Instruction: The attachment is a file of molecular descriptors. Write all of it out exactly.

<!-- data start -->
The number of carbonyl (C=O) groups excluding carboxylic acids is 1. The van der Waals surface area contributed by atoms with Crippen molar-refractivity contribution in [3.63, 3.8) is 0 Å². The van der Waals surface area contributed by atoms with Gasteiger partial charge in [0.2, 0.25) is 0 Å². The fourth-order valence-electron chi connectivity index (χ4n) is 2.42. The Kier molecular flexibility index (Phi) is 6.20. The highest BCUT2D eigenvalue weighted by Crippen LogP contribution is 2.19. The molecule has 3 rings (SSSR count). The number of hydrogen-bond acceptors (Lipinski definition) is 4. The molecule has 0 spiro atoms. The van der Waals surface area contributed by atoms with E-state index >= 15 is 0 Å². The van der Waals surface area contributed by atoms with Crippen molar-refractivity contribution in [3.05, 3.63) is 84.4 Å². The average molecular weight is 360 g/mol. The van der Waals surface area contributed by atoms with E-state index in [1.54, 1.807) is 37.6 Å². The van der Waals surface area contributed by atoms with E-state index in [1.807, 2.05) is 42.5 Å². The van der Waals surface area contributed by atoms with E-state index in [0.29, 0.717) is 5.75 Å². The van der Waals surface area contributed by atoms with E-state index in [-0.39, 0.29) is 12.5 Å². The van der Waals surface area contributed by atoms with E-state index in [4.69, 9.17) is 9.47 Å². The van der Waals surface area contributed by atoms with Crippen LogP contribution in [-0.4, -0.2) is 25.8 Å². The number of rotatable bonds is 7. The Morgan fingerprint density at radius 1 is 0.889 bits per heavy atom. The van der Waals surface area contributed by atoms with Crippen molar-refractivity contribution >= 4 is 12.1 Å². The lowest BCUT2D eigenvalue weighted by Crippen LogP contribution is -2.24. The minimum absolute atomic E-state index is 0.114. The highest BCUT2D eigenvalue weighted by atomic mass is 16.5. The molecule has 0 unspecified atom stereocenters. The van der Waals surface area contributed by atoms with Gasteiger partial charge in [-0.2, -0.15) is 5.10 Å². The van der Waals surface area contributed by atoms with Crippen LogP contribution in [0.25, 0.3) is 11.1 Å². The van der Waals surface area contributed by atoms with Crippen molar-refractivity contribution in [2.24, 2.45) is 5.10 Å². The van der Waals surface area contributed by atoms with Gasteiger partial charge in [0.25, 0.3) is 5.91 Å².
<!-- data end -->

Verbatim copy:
The number of carbonyl (C=O) groups excluding carboxylic acids is 1. The van der Waals surface area contributed by atoms with Crippen molar-refractivity contribution in [3.63, 3.8) is 0 Å². The van der Waals surface area contributed by atoms with Gasteiger partial charge in [0.2, 0.25) is 0 Å². The fourth-order valence-electron chi connectivity index (χ4n) is 2.42. The Kier molecular flexibility index (Phi) is 6.20. The highest BCUT2D eigenvalue weighted by Crippen LogP contribution is 2.19. The molecule has 3 rings (SSSR count). The number of hydrogen-bond acceptors (Lipinski definition) is 4. The molecule has 0 spiro atoms. The van der Waals surface area contributed by atoms with E-state index >= 15 is 0 Å². The van der Waals surface area contributed by atoms with Crippen molar-refractivity contribution in [3.05, 3.63) is 84.4 Å². The average molecular weight is 360 g/mol. The van der Waals surface area contributed by atoms with E-state index in [1.54, 1.807) is 37.6 Å². The van der Waals surface area contributed by atoms with E-state index in [1.807, 2.05) is 42.5 Å². The van der Waals surface area contributed by atoms with E-state index in [0.29, 0.717) is 5.75 Å². The van der Waals surface area contributed by atoms with E-state index in [-0.39, 0.29) is 12.5 Å². The van der Waals surface area contributed by atoms with E-state index in [4.69, 9.17) is 9.47 Å². The van der Waals surface area contributed by atoms with Crippen LogP contribution in [-0.4, -0.2) is 25.8 Å². The number of rotatable bonds is 7. The Morgan fingerprint density at radius 1 is 0.889 bits per heavy atom. The van der Waals surface area contributed by atoms with Crippen molar-refractivity contribution >= 4 is 12.1 Å². The lowest BCUT2D eigenvalue weighted by Crippen LogP contribution is -2.24. The minimum absolute atomic E-state index is 0.114. The highest BCUT2D eigenvalue weighted by atomic mass is 16.5. The molecule has 0 unspecified atom stereocenters. The van der Waals surface area contributed by atoms with Gasteiger partial charge in [-0.2, -0.15) is 5.10 Å². The van der Waals surface area contributed by atoms with Crippen LogP contribution in [0.25, 0.3) is 11.1 Å². The van der Waals surface area contributed by atoms with Crippen molar-refractivity contribution in [2.24, 2.45) is 5.10 Å². The van der Waals surface area contributed by atoms with Gasteiger partial charge in [0.25, 0.3) is 5.91 Å².